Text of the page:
The Group Trustee Board
The Group Trustee Board plays a vital role in the running of a Scout Group. Trustee Boards make decisions and carry out administrative tasks to ensure that the best quality Scouting can be delivered to young people in the Group.
This information should be treated as a guide and read in conjunction with other resources (including The Scout Association’s Policy, Organisation and Rules, referred to as POR throughout this factsheet).
Further details of the responsibilities of the Group Trustee Bard can be found in POR Chapter 5. Note that SV in this factsheet denotes there is a Scottish variation to that section of guidance.
The Group Trustee Board
The Trustee Board exists to support the Group Scout Leader in meeting the responsibilities of their appointment.
Trustees must act collectively as charity trustees of the Scout Group, and in the best interests of its members to: SV
- Comply with the Policy, Organisation and Rules of The Scout Association.
- Protect and maintain any property and equipment owned by and/or used by the Group.
- Manage the Group finances.
- Provide insurance for people, property and equipment.
- Provide sufficient resources for Scouting to operate. This includes, but is not limited to, supporting recruitment, other adult support, and fundraising activities.
- Promote and support the development of Scouting in the local area.
- Manage and implement the Safety Policy locally.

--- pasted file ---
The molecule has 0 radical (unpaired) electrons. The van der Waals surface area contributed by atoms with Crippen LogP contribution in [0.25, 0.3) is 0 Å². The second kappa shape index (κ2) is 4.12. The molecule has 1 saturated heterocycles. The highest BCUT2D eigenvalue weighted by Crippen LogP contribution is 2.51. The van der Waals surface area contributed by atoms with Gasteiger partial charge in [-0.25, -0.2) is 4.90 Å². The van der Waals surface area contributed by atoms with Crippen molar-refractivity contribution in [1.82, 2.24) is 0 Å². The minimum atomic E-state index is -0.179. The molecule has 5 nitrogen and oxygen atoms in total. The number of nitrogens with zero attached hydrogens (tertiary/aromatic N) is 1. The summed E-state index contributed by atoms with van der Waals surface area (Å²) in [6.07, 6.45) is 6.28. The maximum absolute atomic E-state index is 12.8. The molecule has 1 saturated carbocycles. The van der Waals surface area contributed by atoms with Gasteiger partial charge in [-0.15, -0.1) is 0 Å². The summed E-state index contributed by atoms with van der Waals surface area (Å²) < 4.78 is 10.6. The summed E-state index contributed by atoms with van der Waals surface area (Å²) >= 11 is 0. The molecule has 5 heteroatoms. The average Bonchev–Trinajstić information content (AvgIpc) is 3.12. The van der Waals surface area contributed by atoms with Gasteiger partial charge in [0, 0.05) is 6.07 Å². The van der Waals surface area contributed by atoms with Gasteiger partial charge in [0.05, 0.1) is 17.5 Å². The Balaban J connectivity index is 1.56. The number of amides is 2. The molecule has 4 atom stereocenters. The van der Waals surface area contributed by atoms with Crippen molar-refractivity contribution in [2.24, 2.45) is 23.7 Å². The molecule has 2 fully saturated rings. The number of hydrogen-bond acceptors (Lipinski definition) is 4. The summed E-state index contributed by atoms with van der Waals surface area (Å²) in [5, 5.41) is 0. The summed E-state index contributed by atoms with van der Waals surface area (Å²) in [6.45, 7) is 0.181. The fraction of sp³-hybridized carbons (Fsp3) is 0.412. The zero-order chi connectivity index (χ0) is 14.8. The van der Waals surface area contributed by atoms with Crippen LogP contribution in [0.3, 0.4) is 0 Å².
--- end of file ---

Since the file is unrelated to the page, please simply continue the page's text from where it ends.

- Ensure that a positive image of Scouting exists in the local community.
- Appoint and manage the operation of any sub-committee, including appointing a Chair to lead the sub-committee.
- Ensure that Young People are meaningfully involved in decision making at all levels within the Group.
- The opening, closure and amalgamation of Sections in the Group as necessary.
The Trustee Board must also:
- Appoint Administrators, Advisers, and Co-opted Trustees.
- Approve the Annual Report and Annual Accounts after their examination by an appropriate auditor, independent examiner or scrutineer.
- Present the Annual Report and Annual Accounts to the Scout Council at the Annual General Meeting; file a copy with the District Trustee Board; and if a registered charity, to the appropriate charity regulator if the regulator’s rules require it. (See Rule 13.3)
- Maintain confidentiality with regard to appropriate Trustee Board business.
- Where staff are employed, act as a responsible employer in accordance with Scouting’s values and relevant legislation.
- Ensure line management responsibilities for employed staff are clearly established and communicated.
The Group Trustee Board is made up of four types of Trustees.
Ex-officio Trustees have a role on the Trustee Board due to their role in Scouting. These include:
- Group Scout Leader
- Group Chair
- Group Treasurer
- Group Secretary
- Deputy Group Scout Leader (if any)
- All Section Leaders (i.e. individuals holding a Beaver Scout Leader, Cub Scout Leader or Scout Leader role) subject to that Section Leader expressly indicating to the AGM (in writing or orally at the meeting) that they are willing to perform such a function.
- Explorer Scout Leader (if stated in the partnership agreement, and subject to that Explorer Scout Leader expressly indicating to the AGM (in writing or orally at the meeting) that they are willing to perform such a function).
- The sponsoring authority or its nominee.
Elected Trustees stand for election at the Annual General Meeting and are elected by the Group Scout Council to take on the role; there are usually four to six in number.
Nominated Trustees are nominated by the Group Scout Leader in partnership with the Group Chair and approved at the Annual General Meeting; there must be no more nominated Trustees than elected Trustees.